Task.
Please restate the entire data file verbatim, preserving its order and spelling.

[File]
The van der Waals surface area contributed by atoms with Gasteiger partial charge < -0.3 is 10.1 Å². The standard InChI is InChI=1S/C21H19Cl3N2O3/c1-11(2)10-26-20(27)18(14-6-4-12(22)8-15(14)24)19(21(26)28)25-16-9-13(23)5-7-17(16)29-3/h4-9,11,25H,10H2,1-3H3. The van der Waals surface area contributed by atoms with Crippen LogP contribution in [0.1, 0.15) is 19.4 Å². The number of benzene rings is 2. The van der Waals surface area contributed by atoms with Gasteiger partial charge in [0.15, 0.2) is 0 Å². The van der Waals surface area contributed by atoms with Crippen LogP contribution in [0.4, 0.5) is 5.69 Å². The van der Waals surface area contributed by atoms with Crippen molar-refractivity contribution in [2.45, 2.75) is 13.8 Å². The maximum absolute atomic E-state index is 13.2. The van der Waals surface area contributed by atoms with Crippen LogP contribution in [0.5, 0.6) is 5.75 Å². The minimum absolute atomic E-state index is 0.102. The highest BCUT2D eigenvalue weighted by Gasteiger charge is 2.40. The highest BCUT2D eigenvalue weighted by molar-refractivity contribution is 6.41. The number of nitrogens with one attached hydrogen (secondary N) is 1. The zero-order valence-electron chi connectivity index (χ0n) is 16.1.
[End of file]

The van der Waals surface area contributed by atoms with Gasteiger partial charge < -0.3 is 10.1 Å². The standard InChI is InChI=1S/C21H19Cl3N2O3/c1-11(2)10-26-20(27)18(14-6-4-12(22)8-15(14)24)19(21(26)28)25-16-9-13(23)5-7-17(16)29-3/h4-9,11,25H,10H2,1-3H3. The van der Waals surface area contributed by atoms with Crippen LogP contribution in [0.1, 0.15) is 19.4 Å². The number of benzene rings is 2. The van der Waals surface area contributed by atoms with Gasteiger partial charge in [0.15, 0.2) is 0 Å². The van der Waals surface area contributed by atoms with Crippen LogP contribution in [0.4, 0.5) is 5.69 Å². The van der Waals surface area contributed by atoms with Crippen molar-refractivity contribution in [2.45, 2.75) is 13.8 Å². The maximum absolute atomic E-state index is 13.2. The van der Waals surface area contributed by atoms with Crippen LogP contribution in [0.5, 0.6) is 5.75 Å². The minimum absolute atomic E-state index is 0.102. The highest BCUT2D eigenvalue weighted by Gasteiger charge is 2.40. The highest BCUT2D eigenvalue weighted by molar-refractivity contribution is 6.41. The number of nitrogens with one attached hydrogen (secondary N) is 1. The zero-order valence-electron chi connectivity index (χ0n) is 16.1.